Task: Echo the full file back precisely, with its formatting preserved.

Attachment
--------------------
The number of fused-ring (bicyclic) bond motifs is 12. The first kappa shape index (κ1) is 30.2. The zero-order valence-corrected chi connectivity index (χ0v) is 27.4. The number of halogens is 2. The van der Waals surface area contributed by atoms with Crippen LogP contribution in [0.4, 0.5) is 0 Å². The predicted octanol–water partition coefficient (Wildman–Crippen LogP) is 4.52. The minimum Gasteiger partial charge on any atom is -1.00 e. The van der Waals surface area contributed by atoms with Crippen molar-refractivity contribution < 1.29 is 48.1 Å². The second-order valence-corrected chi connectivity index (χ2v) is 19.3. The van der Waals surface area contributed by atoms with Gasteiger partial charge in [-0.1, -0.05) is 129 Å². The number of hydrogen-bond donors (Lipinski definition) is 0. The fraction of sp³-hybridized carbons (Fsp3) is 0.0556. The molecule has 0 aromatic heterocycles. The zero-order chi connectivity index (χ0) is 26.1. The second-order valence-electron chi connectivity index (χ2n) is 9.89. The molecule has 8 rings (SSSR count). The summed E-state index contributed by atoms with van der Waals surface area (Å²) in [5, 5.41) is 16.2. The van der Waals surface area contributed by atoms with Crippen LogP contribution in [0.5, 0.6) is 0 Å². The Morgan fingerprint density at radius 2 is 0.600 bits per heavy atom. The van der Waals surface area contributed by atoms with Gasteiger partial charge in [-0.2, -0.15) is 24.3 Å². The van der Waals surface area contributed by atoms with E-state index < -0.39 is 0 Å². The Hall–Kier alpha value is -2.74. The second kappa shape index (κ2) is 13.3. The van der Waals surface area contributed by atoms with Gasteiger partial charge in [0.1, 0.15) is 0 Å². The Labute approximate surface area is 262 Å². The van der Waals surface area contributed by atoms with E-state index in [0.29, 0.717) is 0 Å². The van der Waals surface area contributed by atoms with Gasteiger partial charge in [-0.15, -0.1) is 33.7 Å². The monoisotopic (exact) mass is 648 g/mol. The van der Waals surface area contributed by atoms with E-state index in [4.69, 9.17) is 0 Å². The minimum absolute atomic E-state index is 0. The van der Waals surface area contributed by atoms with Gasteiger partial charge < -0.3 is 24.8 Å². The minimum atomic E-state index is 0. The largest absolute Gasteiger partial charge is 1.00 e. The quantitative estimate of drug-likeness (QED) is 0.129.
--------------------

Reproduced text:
The number of fused-ring (bicyclic) bond motifs is 12. The first kappa shape index (κ1) is 30.2. The zero-order valence-corrected chi connectivity index (χ0v) is 27.4. The number of halogens is 2. The van der Waals surface area contributed by atoms with Crippen LogP contribution in [0.4, 0.5) is 0 Å². The predicted octanol–water partition coefficient (Wildman–Crippen LogP) is 4.52. The minimum Gasteiger partial charge on any atom is -1.00 e. The van der Waals surface area contributed by atoms with Crippen molar-refractivity contribution < 1.29 is 48.1 Å². The second-order valence-corrected chi connectivity index (χ2v) is 19.3. The van der Waals surface area contributed by atoms with Gasteiger partial charge in [-0.1, -0.05) is 129 Å². The number of hydrogen-bond donors (Lipinski definition) is 0. The fraction of sp³-hybridized carbons (Fsp3) is 0.0556. The molecule has 0 aromatic heterocycles. The zero-order chi connectivity index (χ0) is 26.1. The second-order valence-electron chi connectivity index (χ2n) is 9.89. The molecule has 8 rings (SSSR count). The summed E-state index contributed by atoms with van der Waals surface area (Å²) in [5, 5.41) is 16.2. The van der Waals surface area contributed by atoms with Crippen LogP contribution in [0.5, 0.6) is 0 Å². The Morgan fingerprint density at radius 2 is 0.600 bits per heavy atom. The van der Waals surface area contributed by atoms with Gasteiger partial charge in [-0.2, -0.15) is 24.3 Å². The van der Waals surface area contributed by atoms with E-state index < -0.39 is 0 Å². The Hall–Kier alpha value is -2.74. The second kappa shape index (κ2) is 13.3. The van der Waals surface area contributed by atoms with Gasteiger partial charge in [0.1, 0.15) is 0 Å². The Labute approximate surface area is 262 Å². The van der Waals surface area contributed by atoms with E-state index in [0.29, 0.717) is 0 Å². The van der Waals surface area contributed by atoms with Gasteiger partial charge in [-0.15, -0.1) is 33.7 Å². The monoisotopic (exact) mass is 648 g/mol. The van der Waals surface area contributed by atoms with E-state index in [4.69, 9.17) is 0 Å². The minimum absolute atomic E-state index is 0. The van der Waals surface area contributed by atoms with Gasteiger partial charge < -0.3 is 24.8 Å². The minimum atomic E-state index is 0. The largest absolute Gasteiger partial charge is 1.00 e. The quantitative estimate of drug-likeness (QED) is 0.129.